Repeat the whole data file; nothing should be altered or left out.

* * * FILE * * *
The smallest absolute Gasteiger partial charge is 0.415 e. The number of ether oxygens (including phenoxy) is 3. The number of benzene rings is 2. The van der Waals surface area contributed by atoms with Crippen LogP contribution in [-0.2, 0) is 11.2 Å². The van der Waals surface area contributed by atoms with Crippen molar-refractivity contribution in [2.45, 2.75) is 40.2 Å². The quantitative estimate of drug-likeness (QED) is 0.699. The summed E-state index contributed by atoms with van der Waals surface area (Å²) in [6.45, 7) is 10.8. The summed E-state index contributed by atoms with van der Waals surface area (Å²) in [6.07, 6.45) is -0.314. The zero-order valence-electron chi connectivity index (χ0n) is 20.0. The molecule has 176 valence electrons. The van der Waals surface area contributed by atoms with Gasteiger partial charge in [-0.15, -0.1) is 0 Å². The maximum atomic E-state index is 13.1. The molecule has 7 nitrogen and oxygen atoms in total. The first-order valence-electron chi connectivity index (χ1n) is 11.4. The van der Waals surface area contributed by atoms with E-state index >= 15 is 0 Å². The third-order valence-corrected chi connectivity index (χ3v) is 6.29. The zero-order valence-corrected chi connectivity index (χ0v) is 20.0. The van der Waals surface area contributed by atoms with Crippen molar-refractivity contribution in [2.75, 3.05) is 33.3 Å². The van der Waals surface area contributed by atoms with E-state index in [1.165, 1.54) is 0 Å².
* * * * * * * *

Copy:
The smallest absolute Gasteiger partial charge is 0.415 e. The number of ether oxygens (including phenoxy) is 3. The number of benzene rings is 2. The van der Waals surface area contributed by atoms with Crippen LogP contribution in [-0.2, 0) is 11.2 Å². The van der Waals surface area contributed by atoms with Crippen molar-refractivity contribution in [2.45, 2.75) is 40.2 Å². The quantitative estimate of drug-likeness (QED) is 0.699. The summed E-state index contributed by atoms with van der Waals surface area (Å²) in [6.45, 7) is 10.8. The summed E-state index contributed by atoms with van der Waals surface area (Å²) in [6.07, 6.45) is -0.314. The zero-order valence-electron chi connectivity index (χ0n) is 20.0. The molecule has 176 valence electrons. The van der Waals surface area contributed by atoms with Gasteiger partial charge in [-0.15, -0.1) is 0 Å². The maximum atomic E-state index is 13.1. The molecule has 7 nitrogen and oxygen atoms in total. The first-order valence-electron chi connectivity index (χ1n) is 11.4. The van der Waals surface area contributed by atoms with E-state index >= 15 is 0 Å². The third-order valence-corrected chi connectivity index (χ3v) is 6.29. The zero-order valence-corrected chi connectivity index (χ0v) is 20.0. The van der Waals surface area contributed by atoms with Crippen molar-refractivity contribution in [2.75, 3.05) is 33.3 Å². The van der Waals surface area contributed by atoms with E-state index in [1.165, 1.54) is 0 Å².